In 1828, Reuben Burr sold his property to a family of wealthy carriage makers, the Cosfords, who christened their new home with the name Oakland Hall. More than 170 years and several owners, purposes, and names later, Tom and Irene Ntoulas transformed Burr's homestead into the Oakland Hall Inn, a fine-dining restaurant whose history complements its classic, upscale food. Chef Charyk plucks flavour and inspiration from the herb garden behind the inn, culls Ontario-sourced veggies and lamb, and brings in specialty cheeses, venison, quail, and perfect French pronunciation from Quebec. He aims to surprise his guests with flavours they've never tried, and more than 200 Old and New World wines ensure that each new experience is expertly paired with a delightful vintage.
Cachet's menu, like the natural beauty of Fairy Lake, changes with the season. Their offerings include sandwiches, pastas, and chicken, which round out a slate of seasonal global flavours, complemented by elaborate martinis—bartenders shake in lychee liqueur or rim glasses with chocolate. A patio overlooks the lake, which patrons can admire while lounging under an umbrella or a table.
At Al Casale Ristorante, master sommelier and seasoned restaurateur Elio Radocchia infuses a traditional Italian menu with fresh, organic ingredients in a recently refurbished 200-year-old farmhouse. Celebrate a tongue's first rolled r with dishes such as the bistecca di manzo, a 12-ounce AAA Alberta sirloin ($28), or the grilled salmon fillet with mediterranean salsa ($24). Starch lassos abound as well, such as the spaghetti alla casareccia, with sausage and rapini ($18). Diners can complement hearty meals with an extensive array of Italian wines ($6+). Homemade desserts such as the house-made crème brûlée ($9) or tiramisu ($7) end dinner debates over the last digit of pi on a sweet note. Diners devoid of a sweet tooth can opt instead for a postmeal glass of cognac, port, grappa, or italian coffee.
The culinary wizards at Annalisa Asian Fusion Cuisine & Lounge whip up a toothsome menu replete with Japanese, Vietnamese, and Thai fare forged from fresh, high-quality ingredients. Kick off feeding frenzies with the palate-pleasing fried-scallop appetizer paired with tartar sauce ($6.99 for six pieces), or paint mouths to match newly implanted jelly-bean teeth with bites of the rainbow roll ($9.99 for eight pieces) brimming with hunger-refracting goodies including tuna, avocado, and caviar. The crab on the beach ($11.99) stars a handsome soft-shell crab lounging on a shore of steamed rice, basking in balmy surrounds amid an adoring coterie of vegetables and yellow curry. Tongue buds weary of quotidian tastes get whisked away on a tropical sojourn with nibbles of the thai-pineapple fried rice ($9.99) featuring egg, chicken, and fresh mango, and the Hue-style vermicelli soup ($7.99) hosts a protein party of beef and vietnamese ham hot-tubbing in a piquant broth.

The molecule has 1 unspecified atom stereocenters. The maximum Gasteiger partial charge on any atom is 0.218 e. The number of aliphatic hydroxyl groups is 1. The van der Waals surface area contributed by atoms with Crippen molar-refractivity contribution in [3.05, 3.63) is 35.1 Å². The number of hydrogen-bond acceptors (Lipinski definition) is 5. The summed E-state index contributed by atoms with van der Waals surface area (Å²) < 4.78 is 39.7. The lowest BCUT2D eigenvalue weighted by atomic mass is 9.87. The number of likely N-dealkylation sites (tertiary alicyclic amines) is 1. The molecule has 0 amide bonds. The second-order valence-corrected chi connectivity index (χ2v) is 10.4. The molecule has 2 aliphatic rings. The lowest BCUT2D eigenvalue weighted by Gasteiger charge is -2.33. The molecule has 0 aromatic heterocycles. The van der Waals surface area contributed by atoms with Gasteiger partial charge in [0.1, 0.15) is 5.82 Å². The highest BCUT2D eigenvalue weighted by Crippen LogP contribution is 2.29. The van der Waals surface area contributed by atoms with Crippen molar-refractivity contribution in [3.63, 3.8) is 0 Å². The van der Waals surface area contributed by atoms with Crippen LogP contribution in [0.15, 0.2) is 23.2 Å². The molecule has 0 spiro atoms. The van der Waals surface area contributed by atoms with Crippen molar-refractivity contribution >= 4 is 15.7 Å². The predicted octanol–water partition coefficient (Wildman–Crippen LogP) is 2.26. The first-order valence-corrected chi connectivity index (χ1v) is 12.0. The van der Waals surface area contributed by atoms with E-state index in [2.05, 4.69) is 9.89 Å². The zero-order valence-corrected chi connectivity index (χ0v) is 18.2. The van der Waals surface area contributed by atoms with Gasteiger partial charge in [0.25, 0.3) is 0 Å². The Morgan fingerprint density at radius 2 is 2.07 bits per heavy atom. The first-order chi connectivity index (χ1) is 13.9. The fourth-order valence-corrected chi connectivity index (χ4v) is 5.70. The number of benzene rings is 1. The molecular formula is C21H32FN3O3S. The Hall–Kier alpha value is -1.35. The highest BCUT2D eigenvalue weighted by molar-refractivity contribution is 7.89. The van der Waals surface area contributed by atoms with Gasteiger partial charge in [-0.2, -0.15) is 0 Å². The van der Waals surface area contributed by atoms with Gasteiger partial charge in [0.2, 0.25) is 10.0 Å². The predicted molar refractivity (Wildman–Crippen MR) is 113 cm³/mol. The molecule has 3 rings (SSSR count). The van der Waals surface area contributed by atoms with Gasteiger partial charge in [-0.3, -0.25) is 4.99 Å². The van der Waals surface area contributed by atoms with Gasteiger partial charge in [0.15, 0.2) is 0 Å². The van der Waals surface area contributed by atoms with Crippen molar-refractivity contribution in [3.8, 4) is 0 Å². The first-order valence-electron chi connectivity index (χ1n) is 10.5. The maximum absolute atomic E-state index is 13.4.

Chef Marcello Anastasi, whose cooking show appears on Rogers TV, weaves the flavours of Morocco, France, Italy, Turkey, Greece, and Spain into a multidimensional dinner and lunch menu. The baked tomato short stack hushes rowdy stomach trolls through the nurturing prowess of fresh basil pesto, ricotta cheese, and a sweet balsamic-honey reduction ($12). Two can share the Valencia-style seafood tapas platter, an ensemble of shrimp, calamari, and crab cake ($45), or celebrate their individuality with the A Dash of Sass dish, rosemary-marinated flank steak spiced with chimichurri ($19). In the jamon Iberico, olives and bocconcini cheese complement Spanish prosciutto as elegantly as teenage mischief complements Fabergé eggs ($14). The Scorpion Mediterranean Bar & Grill houses the work of local artists, such as J. Lloyd, within its cool-coloured interior. A Spanish guitar player sets tableside rap duels to a beat by tickling keystrings on Thursday and Saturday nights at 7 p.m.